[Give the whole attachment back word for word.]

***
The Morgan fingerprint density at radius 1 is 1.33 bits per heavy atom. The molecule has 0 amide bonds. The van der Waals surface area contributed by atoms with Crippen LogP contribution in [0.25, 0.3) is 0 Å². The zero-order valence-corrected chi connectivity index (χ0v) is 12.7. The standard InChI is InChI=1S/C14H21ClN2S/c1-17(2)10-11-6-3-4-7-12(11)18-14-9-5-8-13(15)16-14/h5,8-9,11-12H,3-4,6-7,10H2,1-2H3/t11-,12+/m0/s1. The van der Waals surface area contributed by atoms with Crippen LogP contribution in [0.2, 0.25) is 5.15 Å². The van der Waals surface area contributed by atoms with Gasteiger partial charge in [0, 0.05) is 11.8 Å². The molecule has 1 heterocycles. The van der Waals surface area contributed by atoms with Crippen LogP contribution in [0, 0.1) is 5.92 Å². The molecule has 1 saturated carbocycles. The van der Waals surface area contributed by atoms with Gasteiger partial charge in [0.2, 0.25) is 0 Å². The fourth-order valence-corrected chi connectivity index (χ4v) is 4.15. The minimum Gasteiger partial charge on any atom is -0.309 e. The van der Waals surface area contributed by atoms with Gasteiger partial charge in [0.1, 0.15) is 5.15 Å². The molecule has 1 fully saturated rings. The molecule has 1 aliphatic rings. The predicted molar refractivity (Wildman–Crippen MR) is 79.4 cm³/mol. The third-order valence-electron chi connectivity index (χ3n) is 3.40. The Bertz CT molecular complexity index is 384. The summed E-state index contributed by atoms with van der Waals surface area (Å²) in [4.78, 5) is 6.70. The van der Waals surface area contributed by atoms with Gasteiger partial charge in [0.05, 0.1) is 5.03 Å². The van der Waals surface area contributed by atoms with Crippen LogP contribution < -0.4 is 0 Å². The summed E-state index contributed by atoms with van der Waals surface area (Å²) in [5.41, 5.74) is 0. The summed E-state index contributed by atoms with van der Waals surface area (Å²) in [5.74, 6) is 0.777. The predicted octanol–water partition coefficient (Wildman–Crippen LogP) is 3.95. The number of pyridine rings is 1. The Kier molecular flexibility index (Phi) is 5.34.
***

The Morgan fingerprint density at radius 1 is 1.33 bits per heavy atom. The molecule has 0 amide bonds. The van der Waals surface area contributed by atoms with Crippen LogP contribution in [0.25, 0.3) is 0 Å². The zero-order valence-corrected chi connectivity index (χ0v) is 12.7. The standard InChI is InChI=1S/C14H21ClN2S/c1-17(2)10-11-6-3-4-7-12(11)18-14-9-5-8-13(15)16-14/h5,8-9,11-12H,3-4,6-7,10H2,1-2H3/t11-,12+/m0/s1. The van der Waals surface area contributed by atoms with Crippen LogP contribution in [0.2, 0.25) is 5.15 Å². The van der Waals surface area contributed by atoms with Gasteiger partial charge in [0, 0.05) is 11.8 Å². The molecule has 1 heterocycles. The van der Waals surface area contributed by atoms with Crippen LogP contribution in [0, 0.1) is 5.92 Å². The molecule has 1 saturated carbocycles. The van der Waals surface area contributed by atoms with Gasteiger partial charge in [0.2, 0.25) is 0 Å². The fourth-order valence-corrected chi connectivity index (χ4v) is 4.15. The minimum Gasteiger partial charge on any atom is -0.309 e. The van der Waals surface area contributed by atoms with Gasteiger partial charge in [0.1, 0.15) is 5.15 Å². The molecule has 1 fully saturated rings. The molecule has 1 aliphatic rings. The predicted molar refractivity (Wildman–Crippen MR) is 79.4 cm³/mol. The third-order valence-electron chi connectivity index (χ3n) is 3.40. The Bertz CT molecular complexity index is 384. The summed E-state index contributed by atoms with van der Waals surface area (Å²) in [4.78, 5) is 6.70. The van der Waals surface area contributed by atoms with Gasteiger partial charge in [0.05, 0.1) is 5.03 Å². The van der Waals surface area contributed by atoms with Crippen LogP contribution < -0.4 is 0 Å². The summed E-state index contributed by atoms with van der Waals surface area (Å²) in [5.41, 5.74) is 0. The summed E-state index contributed by atoms with van der Waals surface area (Å²) in [5.74, 6) is 0.777. The predicted octanol–water partition coefficient (Wildman–Crippen LogP) is 3.95. The number of pyridine rings is 1. The Kier molecular flexibility index (Phi) is 5.34.